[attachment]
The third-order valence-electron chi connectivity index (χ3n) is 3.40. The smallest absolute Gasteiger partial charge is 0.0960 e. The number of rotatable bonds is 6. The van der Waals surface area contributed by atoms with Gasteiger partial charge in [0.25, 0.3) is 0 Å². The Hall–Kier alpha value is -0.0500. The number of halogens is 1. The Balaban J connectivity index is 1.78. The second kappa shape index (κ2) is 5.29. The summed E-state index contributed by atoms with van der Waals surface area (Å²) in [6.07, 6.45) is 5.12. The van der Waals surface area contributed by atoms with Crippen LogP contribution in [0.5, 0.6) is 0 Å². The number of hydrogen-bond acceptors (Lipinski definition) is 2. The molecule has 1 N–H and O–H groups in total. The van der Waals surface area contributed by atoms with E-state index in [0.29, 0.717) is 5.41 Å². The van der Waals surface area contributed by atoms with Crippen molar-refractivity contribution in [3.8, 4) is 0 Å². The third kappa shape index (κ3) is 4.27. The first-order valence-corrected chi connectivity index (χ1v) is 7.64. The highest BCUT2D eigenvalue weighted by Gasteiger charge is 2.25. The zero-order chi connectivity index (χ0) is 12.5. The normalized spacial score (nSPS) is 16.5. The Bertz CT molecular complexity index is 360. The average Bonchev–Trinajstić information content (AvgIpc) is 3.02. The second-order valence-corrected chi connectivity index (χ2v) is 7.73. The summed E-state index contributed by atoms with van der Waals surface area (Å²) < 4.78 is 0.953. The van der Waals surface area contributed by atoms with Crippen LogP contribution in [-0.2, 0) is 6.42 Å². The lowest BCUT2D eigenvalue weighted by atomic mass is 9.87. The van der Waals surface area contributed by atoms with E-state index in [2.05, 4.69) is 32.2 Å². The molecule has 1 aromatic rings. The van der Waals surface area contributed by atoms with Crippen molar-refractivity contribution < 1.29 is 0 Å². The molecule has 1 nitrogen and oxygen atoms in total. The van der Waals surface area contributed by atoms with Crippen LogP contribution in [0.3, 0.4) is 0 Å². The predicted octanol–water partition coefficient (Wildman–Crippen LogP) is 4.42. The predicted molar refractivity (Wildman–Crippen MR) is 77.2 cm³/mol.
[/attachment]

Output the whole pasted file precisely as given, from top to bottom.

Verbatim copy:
The third-order valence-electron chi connectivity index (χ3n) is 3.40. The smallest absolute Gasteiger partial charge is 0.0960 e. The number of rotatable bonds is 6. The van der Waals surface area contributed by atoms with Gasteiger partial charge in [0.25, 0.3) is 0 Å². The Hall–Kier alpha value is -0.0500. The number of halogens is 1. The Balaban J connectivity index is 1.78. The second kappa shape index (κ2) is 5.29. The summed E-state index contributed by atoms with van der Waals surface area (Å²) in [6.07, 6.45) is 5.12. The van der Waals surface area contributed by atoms with Crippen LogP contribution in [0.5, 0.6) is 0 Å². The number of hydrogen-bond acceptors (Lipinski definition) is 2. The molecule has 1 N–H and O–H groups in total. The van der Waals surface area contributed by atoms with E-state index in [0.29, 0.717) is 5.41 Å². The van der Waals surface area contributed by atoms with Crippen molar-refractivity contribution in [3.8, 4) is 0 Å². The third kappa shape index (κ3) is 4.27. The first-order valence-corrected chi connectivity index (χ1v) is 7.64. The highest BCUT2D eigenvalue weighted by Gasteiger charge is 2.25. The zero-order chi connectivity index (χ0) is 12.5. The normalized spacial score (nSPS) is 16.5. The Bertz CT molecular complexity index is 360. The average Bonchev–Trinajstić information content (AvgIpc) is 3.02. The second-order valence-corrected chi connectivity index (χ2v) is 7.73. The summed E-state index contributed by atoms with van der Waals surface area (Å²) < 4.78 is 0.953. The van der Waals surface area contributed by atoms with Crippen LogP contribution in [-0.2, 0) is 6.42 Å². The lowest BCUT2D eigenvalue weighted by atomic mass is 9.87. The van der Waals surface area contributed by atoms with E-state index in [2.05, 4.69) is 32.2 Å². The molecule has 1 aromatic rings. The van der Waals surface area contributed by atoms with Crippen molar-refractivity contribution < 1.29 is 0 Å². The molecule has 1 nitrogen and oxygen atoms in total. The van der Waals surface area contributed by atoms with Crippen LogP contribution in [0.3, 0.4) is 0 Å². The predicted octanol–water partition coefficient (Wildman–Crippen LogP) is 4.42. The predicted molar refractivity (Wildman–Crippen MR) is 77.2 cm³/mol.